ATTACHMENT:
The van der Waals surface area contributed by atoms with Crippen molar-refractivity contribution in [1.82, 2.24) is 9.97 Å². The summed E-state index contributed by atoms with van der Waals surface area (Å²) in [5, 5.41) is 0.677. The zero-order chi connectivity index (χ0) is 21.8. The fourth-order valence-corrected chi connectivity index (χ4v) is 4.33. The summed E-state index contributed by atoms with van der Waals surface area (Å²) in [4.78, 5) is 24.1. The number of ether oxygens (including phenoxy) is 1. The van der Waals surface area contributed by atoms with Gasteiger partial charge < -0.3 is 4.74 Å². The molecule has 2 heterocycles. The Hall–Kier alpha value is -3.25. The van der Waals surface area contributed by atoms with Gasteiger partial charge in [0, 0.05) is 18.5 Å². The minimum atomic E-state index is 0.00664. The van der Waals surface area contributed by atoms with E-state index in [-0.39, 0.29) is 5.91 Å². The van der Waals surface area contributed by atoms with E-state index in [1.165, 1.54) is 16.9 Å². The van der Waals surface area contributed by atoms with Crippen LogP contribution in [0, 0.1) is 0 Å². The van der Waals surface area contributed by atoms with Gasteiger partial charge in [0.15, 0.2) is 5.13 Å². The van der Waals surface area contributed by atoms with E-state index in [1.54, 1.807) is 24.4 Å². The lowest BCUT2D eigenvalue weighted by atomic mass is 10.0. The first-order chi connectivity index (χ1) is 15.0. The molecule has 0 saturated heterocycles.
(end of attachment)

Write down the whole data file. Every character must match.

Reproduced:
The van der Waals surface area contributed by atoms with Crippen molar-refractivity contribution in [1.82, 2.24) is 9.97 Å². The summed E-state index contributed by atoms with van der Waals surface area (Å²) in [5, 5.41) is 0.677. The zero-order chi connectivity index (χ0) is 21.8. The fourth-order valence-corrected chi connectivity index (χ4v) is 4.33. The summed E-state index contributed by atoms with van der Waals surface area (Å²) in [4.78, 5) is 24.1. The number of ether oxygens (including phenoxy) is 1. The van der Waals surface area contributed by atoms with Gasteiger partial charge < -0.3 is 4.74 Å². The molecule has 2 heterocycles. The Hall–Kier alpha value is -3.25. The van der Waals surface area contributed by atoms with Gasteiger partial charge in [0, 0.05) is 18.5 Å². The minimum atomic E-state index is 0.00664. The van der Waals surface area contributed by atoms with E-state index in [-0.39, 0.29) is 5.91 Å². The van der Waals surface area contributed by atoms with E-state index in [1.165, 1.54) is 16.9 Å². The van der Waals surface area contributed by atoms with Crippen LogP contribution in [0, 0.1) is 0 Å². The van der Waals surface area contributed by atoms with Gasteiger partial charge in [0.15, 0.2) is 5.13 Å². The van der Waals surface area contributed by atoms with E-state index in [1.54, 1.807) is 24.4 Å². The lowest BCUT2D eigenvalue weighted by atomic mass is 10.0. The first-order chi connectivity index (χ1) is 15.0. The molecule has 0 saturated heterocycles.